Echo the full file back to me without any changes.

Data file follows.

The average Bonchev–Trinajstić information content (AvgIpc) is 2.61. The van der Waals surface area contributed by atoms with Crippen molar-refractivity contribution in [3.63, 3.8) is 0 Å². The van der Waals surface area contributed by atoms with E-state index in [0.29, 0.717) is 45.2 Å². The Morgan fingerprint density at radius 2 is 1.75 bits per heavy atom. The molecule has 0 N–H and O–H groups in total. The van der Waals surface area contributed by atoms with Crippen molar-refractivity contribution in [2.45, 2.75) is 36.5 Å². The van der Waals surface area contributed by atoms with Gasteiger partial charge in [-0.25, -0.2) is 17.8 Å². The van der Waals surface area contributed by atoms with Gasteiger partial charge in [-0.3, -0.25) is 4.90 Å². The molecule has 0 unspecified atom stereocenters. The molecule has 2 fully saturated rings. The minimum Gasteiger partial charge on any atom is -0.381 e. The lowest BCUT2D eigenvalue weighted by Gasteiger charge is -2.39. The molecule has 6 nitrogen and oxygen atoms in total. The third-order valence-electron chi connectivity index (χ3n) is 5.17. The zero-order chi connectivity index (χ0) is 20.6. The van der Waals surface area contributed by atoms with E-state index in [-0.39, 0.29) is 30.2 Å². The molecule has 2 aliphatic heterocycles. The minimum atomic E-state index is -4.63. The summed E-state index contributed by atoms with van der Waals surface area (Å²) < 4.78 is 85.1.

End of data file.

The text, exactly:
The average Bonchev–Trinajstić information content (AvgIpc) is 2.61. The van der Waals surface area contributed by atoms with Crippen molar-refractivity contribution in [3.63, 3.8) is 0 Å². The van der Waals surface area contributed by atoms with E-state index in [0.29, 0.717) is 45.2 Å². The Morgan fingerprint density at radius 2 is 1.75 bits per heavy atom. The molecule has 0 N–H and O–H groups in total. The van der Waals surface area contributed by atoms with Crippen molar-refractivity contribution in [2.45, 2.75) is 36.5 Å². The van der Waals surface area contributed by atoms with Gasteiger partial charge in [-0.25, -0.2) is 17.8 Å². The van der Waals surface area contributed by atoms with Gasteiger partial charge in [-0.3, -0.25) is 4.90 Å². The molecule has 0 unspecified atom stereocenters. The molecule has 2 fully saturated rings. The minimum Gasteiger partial charge on any atom is -0.381 e. The lowest BCUT2D eigenvalue weighted by Gasteiger charge is -2.39. The molecule has 6 nitrogen and oxygen atoms in total. The third-order valence-electron chi connectivity index (χ3n) is 5.17. The zero-order chi connectivity index (χ0) is 20.6. The van der Waals surface area contributed by atoms with E-state index in [-0.39, 0.29) is 30.2 Å². The molecule has 2 aliphatic heterocycles. The minimum atomic E-state index is -4.63. The summed E-state index contributed by atoms with van der Waals surface area (Å²) < 4.78 is 85.1.